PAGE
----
I like math - well, arithmetic, geometry, algebra. Calculus I didn't quite get. I was reading about the Trends in International Mathematics and Science Study (TIMSS), specifically, the average mathematics scale scores of eighth-grade students, by country: 2003, where U.S. kids finished 15th of about 44 nations. This has led to a new found popularity of something called Singapore Math; Singapore was one of those countries that whipped our butts in this category. Don't pretend that I fully understand it any better than the way I learned it.
Anyway, Lefty asked recently when was the last time we used algebra. On Wednesday, I was eating my Cheerios with bran flakes, which meets my cereal blending criteria, and I was looking at my 2% milk. (Normally, I use 1%, but all of it at the store had short expiration dates.) On the container, it read "38% less milkfat than whole milk". So, it got me to wondering: how much milkfat does whole milk have? And can I figure it out algebraically?
So my ratios are 62 (100-38) is to 100 as 2 is to what? 62/100=2/x. 62x=200. x=3.226. Then, I had to check it here, where I found out that the milkfat content of whole milk must be a minimum of 3.25%. 3.226, 3.25. Pretty close, yes.
Math is fun. Seriously fun. Keeps the mind sharp.
Oh, and I was listening to the soundtrack of the musical Rent recently, where I first discovered that there are 525,600 minutes in a year. But what about leap years? Well, that's 527,040 minutes, but I expect the scantion of that lyric wouldn't really fly.
On Friday, gas was $2.839 at the Mobil station I pass daily. Two years ago, people would have screamed the lines from another musical I was listening to recently, Oklahoma: It's a scandal! It's a outrage! Now, it's just a relief.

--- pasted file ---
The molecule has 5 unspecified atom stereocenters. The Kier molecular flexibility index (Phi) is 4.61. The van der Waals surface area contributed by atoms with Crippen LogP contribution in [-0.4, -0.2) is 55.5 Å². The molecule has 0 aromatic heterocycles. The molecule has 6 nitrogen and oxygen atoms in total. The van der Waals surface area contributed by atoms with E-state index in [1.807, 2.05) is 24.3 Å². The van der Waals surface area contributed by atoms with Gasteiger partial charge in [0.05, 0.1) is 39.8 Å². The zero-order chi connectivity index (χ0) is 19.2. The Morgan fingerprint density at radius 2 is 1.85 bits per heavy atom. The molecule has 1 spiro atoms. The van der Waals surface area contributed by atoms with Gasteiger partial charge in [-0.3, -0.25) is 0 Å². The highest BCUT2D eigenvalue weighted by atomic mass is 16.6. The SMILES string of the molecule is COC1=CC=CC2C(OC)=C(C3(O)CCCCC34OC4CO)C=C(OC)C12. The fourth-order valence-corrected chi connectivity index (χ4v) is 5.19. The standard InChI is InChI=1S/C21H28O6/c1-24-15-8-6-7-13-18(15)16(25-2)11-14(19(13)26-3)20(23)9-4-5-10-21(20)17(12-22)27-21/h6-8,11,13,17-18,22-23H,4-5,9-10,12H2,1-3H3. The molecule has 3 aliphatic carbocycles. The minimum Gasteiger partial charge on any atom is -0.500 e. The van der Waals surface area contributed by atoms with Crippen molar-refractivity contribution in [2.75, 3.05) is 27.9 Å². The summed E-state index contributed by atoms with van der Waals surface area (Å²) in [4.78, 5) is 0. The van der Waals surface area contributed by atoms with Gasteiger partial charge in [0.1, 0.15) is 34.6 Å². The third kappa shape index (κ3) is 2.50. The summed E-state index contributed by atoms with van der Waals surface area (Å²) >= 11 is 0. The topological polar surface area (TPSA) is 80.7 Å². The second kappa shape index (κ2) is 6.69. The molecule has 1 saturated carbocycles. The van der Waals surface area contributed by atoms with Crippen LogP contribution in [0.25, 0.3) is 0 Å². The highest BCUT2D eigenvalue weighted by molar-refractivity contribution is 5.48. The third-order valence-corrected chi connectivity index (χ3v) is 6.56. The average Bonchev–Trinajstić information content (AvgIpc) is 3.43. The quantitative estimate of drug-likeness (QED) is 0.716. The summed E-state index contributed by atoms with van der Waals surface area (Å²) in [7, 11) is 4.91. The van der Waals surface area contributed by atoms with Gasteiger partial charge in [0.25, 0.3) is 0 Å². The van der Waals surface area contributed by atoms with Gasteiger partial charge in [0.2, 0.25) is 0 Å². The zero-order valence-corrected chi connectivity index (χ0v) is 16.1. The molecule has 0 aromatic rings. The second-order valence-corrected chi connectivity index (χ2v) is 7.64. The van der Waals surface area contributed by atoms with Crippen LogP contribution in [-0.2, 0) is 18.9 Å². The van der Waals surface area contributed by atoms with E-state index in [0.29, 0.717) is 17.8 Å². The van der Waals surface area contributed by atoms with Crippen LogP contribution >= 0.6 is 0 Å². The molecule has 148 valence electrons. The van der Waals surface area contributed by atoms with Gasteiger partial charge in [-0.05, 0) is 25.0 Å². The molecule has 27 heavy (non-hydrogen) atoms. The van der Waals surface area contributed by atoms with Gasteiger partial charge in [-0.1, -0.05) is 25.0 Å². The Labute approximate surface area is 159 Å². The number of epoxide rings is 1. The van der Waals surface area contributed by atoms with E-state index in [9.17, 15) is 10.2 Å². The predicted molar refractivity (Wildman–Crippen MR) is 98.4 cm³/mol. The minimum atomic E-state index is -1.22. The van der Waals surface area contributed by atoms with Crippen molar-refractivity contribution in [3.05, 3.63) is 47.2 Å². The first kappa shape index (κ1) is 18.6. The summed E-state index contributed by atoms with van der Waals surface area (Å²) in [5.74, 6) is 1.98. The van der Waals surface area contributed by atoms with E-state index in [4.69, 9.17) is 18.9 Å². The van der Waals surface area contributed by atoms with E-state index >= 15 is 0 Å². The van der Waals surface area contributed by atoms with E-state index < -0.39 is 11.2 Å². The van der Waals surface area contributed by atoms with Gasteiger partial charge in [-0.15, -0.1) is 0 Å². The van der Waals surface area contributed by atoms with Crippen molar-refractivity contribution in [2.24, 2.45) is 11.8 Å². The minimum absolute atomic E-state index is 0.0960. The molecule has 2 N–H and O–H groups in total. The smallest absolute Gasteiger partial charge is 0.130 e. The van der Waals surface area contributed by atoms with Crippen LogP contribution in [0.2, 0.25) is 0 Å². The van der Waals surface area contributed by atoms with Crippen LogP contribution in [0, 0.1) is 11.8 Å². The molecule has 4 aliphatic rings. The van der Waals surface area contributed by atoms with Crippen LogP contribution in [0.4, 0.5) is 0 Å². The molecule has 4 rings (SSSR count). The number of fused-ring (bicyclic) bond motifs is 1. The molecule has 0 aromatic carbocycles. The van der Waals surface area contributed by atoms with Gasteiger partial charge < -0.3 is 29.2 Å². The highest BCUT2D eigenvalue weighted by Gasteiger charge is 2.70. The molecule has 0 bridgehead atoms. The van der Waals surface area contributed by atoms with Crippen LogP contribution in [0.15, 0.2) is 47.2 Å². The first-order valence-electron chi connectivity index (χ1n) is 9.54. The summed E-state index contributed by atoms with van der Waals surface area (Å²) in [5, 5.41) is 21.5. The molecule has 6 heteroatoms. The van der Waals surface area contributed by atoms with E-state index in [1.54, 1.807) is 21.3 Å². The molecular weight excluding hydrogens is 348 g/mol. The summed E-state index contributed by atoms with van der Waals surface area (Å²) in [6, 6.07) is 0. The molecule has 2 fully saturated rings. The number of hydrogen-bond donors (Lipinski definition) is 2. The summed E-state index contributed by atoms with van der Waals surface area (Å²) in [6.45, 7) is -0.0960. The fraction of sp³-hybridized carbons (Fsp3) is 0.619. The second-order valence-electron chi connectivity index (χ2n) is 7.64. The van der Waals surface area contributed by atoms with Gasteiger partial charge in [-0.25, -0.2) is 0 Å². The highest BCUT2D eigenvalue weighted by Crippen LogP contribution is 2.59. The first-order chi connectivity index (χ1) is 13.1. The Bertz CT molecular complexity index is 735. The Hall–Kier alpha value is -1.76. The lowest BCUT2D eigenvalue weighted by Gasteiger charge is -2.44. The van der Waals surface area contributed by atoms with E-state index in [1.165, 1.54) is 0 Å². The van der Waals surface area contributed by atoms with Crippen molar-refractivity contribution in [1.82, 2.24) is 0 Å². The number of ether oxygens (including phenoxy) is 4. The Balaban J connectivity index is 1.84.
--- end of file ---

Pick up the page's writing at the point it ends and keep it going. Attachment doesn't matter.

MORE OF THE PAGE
Right now there's a vote to determine what design we'll get for our Christmas card at work. As of yesterday, the vote was 4 for design A, 4 for design B, and 1 (me) for design C, with at least 4 more to vote. If it remains tied, then choice C will be thrown out, and I'll get to decide. Yet another (if imperfect) example of Instant-runoff voting (IRV).
The population clock at the Census Bureau website will hit 300,000,000 Americans next month.
Speaking of numbers, both Brooklyn Dodger great Duke Snider and James Lipton, my favorite sycophant from Inside the Actors Studio, both turn 80 tomorrow, coincidentally the age my father would have turned later this month. Hall of Famer Snider was immortalized in the Terry Cashman song, Talkin' Baseball, well, at least a few versions thereof. Recently, I saw Lipton's interview with Dustin Hoffman, which reminded me why I used to actually watch that show before Lipton started picking people such as J Lo: an actor talking passionately about the craft of acting.
November 1971: the record producer
11 hours ago